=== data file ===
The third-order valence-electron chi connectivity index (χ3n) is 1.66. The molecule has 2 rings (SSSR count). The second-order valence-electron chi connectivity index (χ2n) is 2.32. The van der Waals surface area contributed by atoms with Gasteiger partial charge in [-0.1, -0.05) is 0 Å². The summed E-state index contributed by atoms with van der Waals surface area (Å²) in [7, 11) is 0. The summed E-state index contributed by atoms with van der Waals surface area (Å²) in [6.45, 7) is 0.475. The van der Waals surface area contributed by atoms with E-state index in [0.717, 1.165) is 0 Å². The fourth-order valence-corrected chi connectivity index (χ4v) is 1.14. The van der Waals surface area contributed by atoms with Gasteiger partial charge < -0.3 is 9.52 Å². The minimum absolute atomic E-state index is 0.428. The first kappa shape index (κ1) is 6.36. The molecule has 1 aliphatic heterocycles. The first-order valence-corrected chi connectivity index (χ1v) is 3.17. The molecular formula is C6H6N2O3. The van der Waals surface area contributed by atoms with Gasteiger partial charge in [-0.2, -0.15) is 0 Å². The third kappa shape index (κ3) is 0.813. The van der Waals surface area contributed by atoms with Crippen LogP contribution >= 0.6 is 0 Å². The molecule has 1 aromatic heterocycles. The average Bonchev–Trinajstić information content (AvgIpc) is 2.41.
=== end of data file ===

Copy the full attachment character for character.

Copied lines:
The third-order valence-electron chi connectivity index (χ3n) is 1.66. The molecule has 2 rings (SSSR count). The second-order valence-electron chi connectivity index (χ2n) is 2.32. The van der Waals surface area contributed by atoms with Gasteiger partial charge in [-0.1, -0.05) is 0 Å². The summed E-state index contributed by atoms with van der Waals surface area (Å²) in [7, 11) is 0. The summed E-state index contributed by atoms with van der Waals surface area (Å²) in [6.45, 7) is 0.475. The van der Waals surface area contributed by atoms with E-state index in [0.717, 1.165) is 0 Å². The fourth-order valence-corrected chi connectivity index (χ4v) is 1.14. The van der Waals surface area contributed by atoms with Gasteiger partial charge < -0.3 is 9.52 Å². The minimum absolute atomic E-state index is 0.428. The first kappa shape index (κ1) is 6.36. The molecule has 1 aliphatic heterocycles. The first-order valence-corrected chi connectivity index (χ1v) is 3.17. The molecular formula is C6H6N2O3. The van der Waals surface area contributed by atoms with Gasteiger partial charge in [-0.2, -0.15) is 0 Å². The third kappa shape index (κ3) is 0.813. The van der Waals surface area contributed by atoms with Crippen LogP contribution >= 0.6 is 0 Å². The molecule has 1 aromatic heterocycles. The average Bonchev–Trinajstić information content (AvgIpc) is 2.41.